Sharon Keilthy founded the Ireland-based company Jiminy Eco Toys in late 2018, inspired in part by the Intergovernmental Panel on Climate Change’s report that year. The report emphasized the need for the world to reach net zero emissions by 2050.
“For the first time I really understood that we are facing a climate emergency,” Keilthy recalls via email. “I decided to become an eco-activist, and to use my business background by working to make one industry more sustainable in a hands-on way.”
As a mother herself, Keilthy noticed how difficult it was to find sustainable toys: for her daughter’s fourth birthday, it was impossible to purchase something locally that wasn’t plastic wrapped in more plastic. The vast majority of toys, Keilthy says, are made using petroleum (crude oil) and have been sent from far-off countries – both of which contribute to CO2 emissions. Keilthy suspected that she wasn’t the only one who felt that she could no longer condone buying such wasteful products for her kids. As a result, she set out to retail and wholesale plastic-free, locally made toys and make sustainable play more accessible to folks in both Ireland and on the U.K. the mainland.
“We started on a cold November morning at my local park market, with a tent, a table, and 20 products.”
Today, Jiminy Eco Toys stocks more than 750 eco toys and books and supplies more than 30 shops around Ireland. The company stocks bubbles, craft kits, plush toys, puzzles, board games, and just about anything else one can find in a “mainstream” toy store. They even stock craft kits for adults. The key difference, of course, is that it’s all about making a minimal carbon footprint as well as a minimal waste footprint.
Reuse of products is another way to reduce waste. So, Jiminy Eco Toys has also launched Rainbow Rentals: an initiative to provide reusable party kits for kids’ gatherings, in an effort to combat the use of disposable, single-use products. The goal is to have Rainbow Rentals hosts in every locality in Ireland, so the rental kits are available across the country.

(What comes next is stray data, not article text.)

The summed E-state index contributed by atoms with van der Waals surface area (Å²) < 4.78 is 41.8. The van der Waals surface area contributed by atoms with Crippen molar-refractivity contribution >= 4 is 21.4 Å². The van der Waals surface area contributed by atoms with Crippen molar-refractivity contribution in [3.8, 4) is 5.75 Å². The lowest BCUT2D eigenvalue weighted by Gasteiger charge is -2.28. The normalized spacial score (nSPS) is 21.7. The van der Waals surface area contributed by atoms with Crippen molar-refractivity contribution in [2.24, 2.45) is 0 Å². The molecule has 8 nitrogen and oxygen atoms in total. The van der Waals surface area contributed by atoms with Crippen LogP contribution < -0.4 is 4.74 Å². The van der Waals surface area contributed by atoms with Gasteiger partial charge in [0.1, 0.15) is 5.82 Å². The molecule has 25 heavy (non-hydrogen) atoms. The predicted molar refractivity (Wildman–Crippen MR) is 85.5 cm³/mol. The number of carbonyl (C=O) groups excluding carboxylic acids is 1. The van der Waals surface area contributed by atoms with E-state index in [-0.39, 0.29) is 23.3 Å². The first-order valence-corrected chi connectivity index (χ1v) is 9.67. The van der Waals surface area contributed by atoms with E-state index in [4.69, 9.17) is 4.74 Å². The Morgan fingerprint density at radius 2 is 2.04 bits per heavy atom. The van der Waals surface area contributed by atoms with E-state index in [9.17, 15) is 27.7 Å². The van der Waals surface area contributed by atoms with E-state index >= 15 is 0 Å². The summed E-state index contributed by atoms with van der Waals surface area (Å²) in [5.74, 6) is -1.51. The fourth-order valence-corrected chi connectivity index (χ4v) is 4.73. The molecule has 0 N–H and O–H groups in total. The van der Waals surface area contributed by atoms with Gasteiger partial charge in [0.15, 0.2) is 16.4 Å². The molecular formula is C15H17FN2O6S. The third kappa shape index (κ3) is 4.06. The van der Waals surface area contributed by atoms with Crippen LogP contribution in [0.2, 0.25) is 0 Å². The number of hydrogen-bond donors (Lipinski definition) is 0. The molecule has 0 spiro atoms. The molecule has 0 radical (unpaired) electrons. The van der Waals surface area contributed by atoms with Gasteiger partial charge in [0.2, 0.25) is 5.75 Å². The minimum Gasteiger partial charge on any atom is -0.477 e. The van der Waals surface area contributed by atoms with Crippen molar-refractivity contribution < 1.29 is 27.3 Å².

“We are now online-only and crafting ambitious plans to grow further – but also to eventually put ourselves out of business. The sustainable future for toys is that every toy on every shelf in every big toy store is made from plants – not just wood but also bioplastic – or recycled plastic. Then we will either retire or go solve some other problem!”
Until then, however, the company is facing challenges head-on. Despite a growing awareness of the climate crisis (not to mention experts’ calls for urgency), Keilthy notes that anything “eco” is still a niche market. Virgin petro-plastic and far-away production is cheaper than natural or recycled materials and local production, “so as a business that is actively trying to keep this planet safe for our children, our margins are smaller and we are a less attractive investment opportunity than a business that is actively destroying it.
“There are some fundamentals about how our economy is structured that act against environmentally friendly. The main one relevant to us is that virgin petro-plastic is eco-bad, but a sustainable substitute like bio-PE plastic costs more. Think about it: to get petroleum to the refinery, we need to go exploring – drilling, offshore rigs – then drill, frack, extract, build pipelines, etc. To get agricultural waste to the refinery (to make into bio-PE) cannot surely be more expensive than this. And the truth is, agricultural waste is not more expensive – it’s that the petroleum industry is subsidized. We need ‘the right thing to do’ to be the same or lower cost as ‘the wrong thing to do’ – the world needs to unpack its entanglement in petroleum. It’s not something that toys can solve alone, but maybe something toys can be a part of.”
Even with these difficulties in mind, Keilthy says the toy industry is a fun sector to work in. What’s more, she gets to pursue goals she feels strongly about as an eco-activist. “I love the community that has built-up around us to support our mission. I get so much encouragement and appreciation for what we are doing, and I have the opportunity to share information about sustainability with thousands of people who are curious to hear it. That is a real privilege.”
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